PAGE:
Passing: This, too, would seem to be in favor of Wall. And though he does average significantly more assists per game, he also turns the ball over at a much, much higher rate. In fact, Wall is averaging 4 turnovers per contest and nearly 6 per 100 possessions. Irving, on the other hand, is turning the ball over just 1.7 times per game and just 2.3 per 100 possessions. Assists are the most commonly referred to stat when comparing player’s passing abilities, but it doesn’t tell you everything. In fact, when looked at from a different stand point, the numbers indicate that Irving, not Wall, is the smarter, more skilled playmaker with the ball in his hands. The assist discrepancy between Irving and Wall is rather large, no doubt, but they’re both asked to do very different things for their respective teams. I can understand why they would likely give Wall the edge here, but Irving is a vastly better passer and playmaker than the average fan gives him credit for.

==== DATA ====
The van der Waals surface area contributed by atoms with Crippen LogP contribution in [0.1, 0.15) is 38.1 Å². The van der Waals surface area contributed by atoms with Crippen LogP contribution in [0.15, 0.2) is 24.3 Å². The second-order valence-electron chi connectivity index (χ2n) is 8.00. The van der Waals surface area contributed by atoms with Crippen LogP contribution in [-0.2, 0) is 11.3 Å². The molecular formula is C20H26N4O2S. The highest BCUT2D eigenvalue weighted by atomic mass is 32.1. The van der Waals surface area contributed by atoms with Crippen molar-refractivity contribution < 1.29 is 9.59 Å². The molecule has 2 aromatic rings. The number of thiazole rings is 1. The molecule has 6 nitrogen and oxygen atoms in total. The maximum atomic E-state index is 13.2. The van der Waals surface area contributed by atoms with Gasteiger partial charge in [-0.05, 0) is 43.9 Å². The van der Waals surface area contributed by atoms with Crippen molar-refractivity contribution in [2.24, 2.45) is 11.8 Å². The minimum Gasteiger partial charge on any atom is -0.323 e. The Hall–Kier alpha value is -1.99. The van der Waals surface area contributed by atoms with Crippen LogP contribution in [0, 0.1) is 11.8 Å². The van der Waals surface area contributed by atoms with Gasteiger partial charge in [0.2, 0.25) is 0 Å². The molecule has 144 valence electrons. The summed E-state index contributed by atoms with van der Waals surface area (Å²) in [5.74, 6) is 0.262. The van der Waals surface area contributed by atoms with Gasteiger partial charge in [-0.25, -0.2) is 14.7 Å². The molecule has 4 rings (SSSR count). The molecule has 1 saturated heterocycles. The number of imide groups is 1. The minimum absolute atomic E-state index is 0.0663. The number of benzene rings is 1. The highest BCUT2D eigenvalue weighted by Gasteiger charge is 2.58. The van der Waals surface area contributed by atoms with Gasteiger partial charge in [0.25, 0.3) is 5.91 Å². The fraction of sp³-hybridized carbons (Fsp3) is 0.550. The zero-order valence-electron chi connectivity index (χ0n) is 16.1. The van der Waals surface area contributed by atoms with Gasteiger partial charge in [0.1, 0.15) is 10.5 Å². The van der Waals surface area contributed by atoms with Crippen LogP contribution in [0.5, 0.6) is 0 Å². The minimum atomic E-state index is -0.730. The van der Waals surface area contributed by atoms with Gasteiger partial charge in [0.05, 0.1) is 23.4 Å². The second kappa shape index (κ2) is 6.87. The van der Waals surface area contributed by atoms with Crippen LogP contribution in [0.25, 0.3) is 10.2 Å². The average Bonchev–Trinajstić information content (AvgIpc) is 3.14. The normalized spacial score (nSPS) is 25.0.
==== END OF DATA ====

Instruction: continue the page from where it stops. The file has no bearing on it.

Skill Level: This isn’t even a contest. Kyrie Irving is arguably one of the most skilled basketball players in the world. He has the ability to get anywhere he wants, whenever he wants, on the floor. Irving combines ball handling, finishing, and shooting better than perhaps any player in the league (one could put up a good argument for Steph Curry, though). Irving’s shooting nearly 48% from the floor, 41% from 3, 84% from the FT line, and 60% True Shooting percentage. Wall’s numbers are not all that comparable: 44/32/77 and 52% True Shooting.

“The gap between Irving’s skill and IQ and Wall’s is larger than Wall’s defensive gap over Irving.” – Amin Elhassan